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India's PM hands over social media accounts to mark Women's Day

By AFP

Added 8th March 2020 01:50 PM

Their posts attracted thousands of likes and drew many positive responses across the platforms.

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India's Prime Minister Narendra Modi (R) talks with Bharatiya Janata Party (BJP) National President Jagat Prakash Nadda during a Bharatiya Janata Party (BJP) parliamentary committee meeting at the Parliament House in New Delhi on March 3, 2020. (Photo by Prakash SINGH / AFP)

Their posts attracted thousands of likes and drew many positive responses across the platforms.

INDIA   WOMEN   POLITICS

Indian Prime Minister Narendra Modi gave prominent women control of his social media accounts on Sunday to mark International Women's Day in a move critics dismissed as a publicity stunt.


A disability activist and a water campaigner were among the women who tweeted from Modi's Twitter, Facebook and Instagram accounts where he has tens of millions of followers.  

Their posts attracted thousands of likes and drew many positive responses across the platforms.

But some rights activists said Modi's government should instead focus on reducing high levels of sexual violence and economic disadvantages faced by women in the largely conservative and patriarchal society.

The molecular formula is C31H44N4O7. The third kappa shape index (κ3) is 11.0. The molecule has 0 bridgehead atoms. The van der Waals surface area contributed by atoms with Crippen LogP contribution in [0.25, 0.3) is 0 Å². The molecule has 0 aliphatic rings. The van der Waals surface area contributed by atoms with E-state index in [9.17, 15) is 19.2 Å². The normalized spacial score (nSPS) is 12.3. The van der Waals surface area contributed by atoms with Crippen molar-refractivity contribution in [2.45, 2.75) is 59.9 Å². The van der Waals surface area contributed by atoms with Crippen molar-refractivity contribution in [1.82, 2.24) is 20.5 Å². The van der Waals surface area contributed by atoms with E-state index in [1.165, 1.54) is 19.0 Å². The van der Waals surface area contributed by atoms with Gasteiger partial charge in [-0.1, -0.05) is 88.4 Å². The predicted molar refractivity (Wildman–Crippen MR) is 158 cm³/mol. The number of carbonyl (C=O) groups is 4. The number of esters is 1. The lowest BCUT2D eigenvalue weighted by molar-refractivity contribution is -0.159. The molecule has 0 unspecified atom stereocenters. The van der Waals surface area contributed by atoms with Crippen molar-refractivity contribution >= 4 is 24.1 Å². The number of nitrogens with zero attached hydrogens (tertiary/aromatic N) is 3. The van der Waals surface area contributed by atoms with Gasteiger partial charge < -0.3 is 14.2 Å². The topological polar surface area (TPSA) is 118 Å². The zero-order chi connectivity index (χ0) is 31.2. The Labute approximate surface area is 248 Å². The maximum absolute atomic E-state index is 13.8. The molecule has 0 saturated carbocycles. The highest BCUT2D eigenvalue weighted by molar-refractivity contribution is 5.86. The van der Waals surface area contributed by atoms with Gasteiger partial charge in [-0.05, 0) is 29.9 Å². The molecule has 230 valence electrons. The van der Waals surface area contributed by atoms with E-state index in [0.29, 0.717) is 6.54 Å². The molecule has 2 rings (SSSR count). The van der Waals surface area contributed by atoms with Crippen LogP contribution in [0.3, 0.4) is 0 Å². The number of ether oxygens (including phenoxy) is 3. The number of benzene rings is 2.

"It is an attention-seeking move because you can't answer what is happening in the country," Shabnam Hashmi told the Press Trust of India.

"Women have become much worse off than what they were six years ago (when Modi came to power)."

Modi -- one of the world's most-followed politicians on social media -- said Monday he was thinking of going offline before revealing his plan to "give away" his accounts to inspirational women.

"This will help them ignite motivation in millions," he tweeted, calling for people to share stories with the hashtag #SheInspiresUs.

But young climate activist Licypriya Kangujam, who was tagged in a tweet from a government account, replied she did not want to be celebrated.

"Dear @narendramodi Ji, Please don't celebrate me if you are not going to listen to my voice," she said Friday.

Violence against women in India has been in the spotlight since the brutal gang-rape and murder of a Delhi student on a bus in 2012.

Nearly 34,000 rapes were reported in 2018, according to official data, with activists claiming the figure is just the tip of the iceberg.

 

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